So reports the BBC on the current state of the publishing industry’s employment climate, especially with regards to minority hires. Minority groups have typically been under-represented in the industry – a situation demonstrated by a 2004 survey commissioned by the Arts Council which found nearly half of those in the profession did not believe it was “culturally diverse”. Even those who have fulfilled their dream of working in the industry are still frustrated about its recruitment methods and attitudes to candidates from atypical backgrounds. Perhaps the disparity between London’s minority population (28%) and those working in London-based publishing houses (14%) indicates the larger problem.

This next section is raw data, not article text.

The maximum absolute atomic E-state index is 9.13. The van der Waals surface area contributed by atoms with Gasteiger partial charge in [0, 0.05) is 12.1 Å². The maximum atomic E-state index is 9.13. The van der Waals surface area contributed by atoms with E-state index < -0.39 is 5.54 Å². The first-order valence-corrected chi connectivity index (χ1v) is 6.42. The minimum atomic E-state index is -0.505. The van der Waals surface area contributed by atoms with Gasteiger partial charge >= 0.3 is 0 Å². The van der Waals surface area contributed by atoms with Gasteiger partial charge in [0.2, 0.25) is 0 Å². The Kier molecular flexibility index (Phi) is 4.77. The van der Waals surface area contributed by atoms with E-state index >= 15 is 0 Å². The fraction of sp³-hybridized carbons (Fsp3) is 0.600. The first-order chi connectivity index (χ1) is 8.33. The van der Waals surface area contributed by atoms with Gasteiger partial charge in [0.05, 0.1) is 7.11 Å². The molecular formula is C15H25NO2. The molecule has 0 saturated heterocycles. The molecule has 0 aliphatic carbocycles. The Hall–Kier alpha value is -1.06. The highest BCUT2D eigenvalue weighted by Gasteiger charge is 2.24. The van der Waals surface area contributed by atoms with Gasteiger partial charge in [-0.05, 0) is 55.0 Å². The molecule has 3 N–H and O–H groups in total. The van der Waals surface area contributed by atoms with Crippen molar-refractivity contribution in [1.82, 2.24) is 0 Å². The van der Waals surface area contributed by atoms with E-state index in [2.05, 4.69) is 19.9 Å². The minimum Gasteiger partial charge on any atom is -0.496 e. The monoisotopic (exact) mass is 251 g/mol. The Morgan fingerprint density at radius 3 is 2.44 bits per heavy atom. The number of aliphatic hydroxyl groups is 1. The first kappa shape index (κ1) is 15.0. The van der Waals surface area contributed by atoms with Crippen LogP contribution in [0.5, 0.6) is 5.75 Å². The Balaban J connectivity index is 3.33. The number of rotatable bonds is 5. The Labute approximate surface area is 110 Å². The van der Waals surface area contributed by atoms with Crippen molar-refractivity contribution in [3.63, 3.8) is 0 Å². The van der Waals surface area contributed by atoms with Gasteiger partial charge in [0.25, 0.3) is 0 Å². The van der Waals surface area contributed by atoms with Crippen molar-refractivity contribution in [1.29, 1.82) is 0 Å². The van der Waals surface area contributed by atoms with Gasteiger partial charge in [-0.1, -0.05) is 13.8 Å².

“There are plenty of jobs out there in publishing for which people can apply but for some reason ethnic minorities are just finding it that much more difficult to get in,” says Sandy Officer, a production assistant at Hodder Headline who was taken on by the company on a special 12-month traineeship scheme in 2005 and subsequently securing a full-time job with the firm. “This industry is very much based on who you know and the contacts you have and you only find these contacts if you are already within the industry,” she says. But Penguin‘s Helen Fraser defends those in senior positions from any charges of myopia. “It is not the job of publishers to try and adjust social problems,” she says. “They are, above all, looking for writing talent. You can’t push them out of the way to change the social mix.”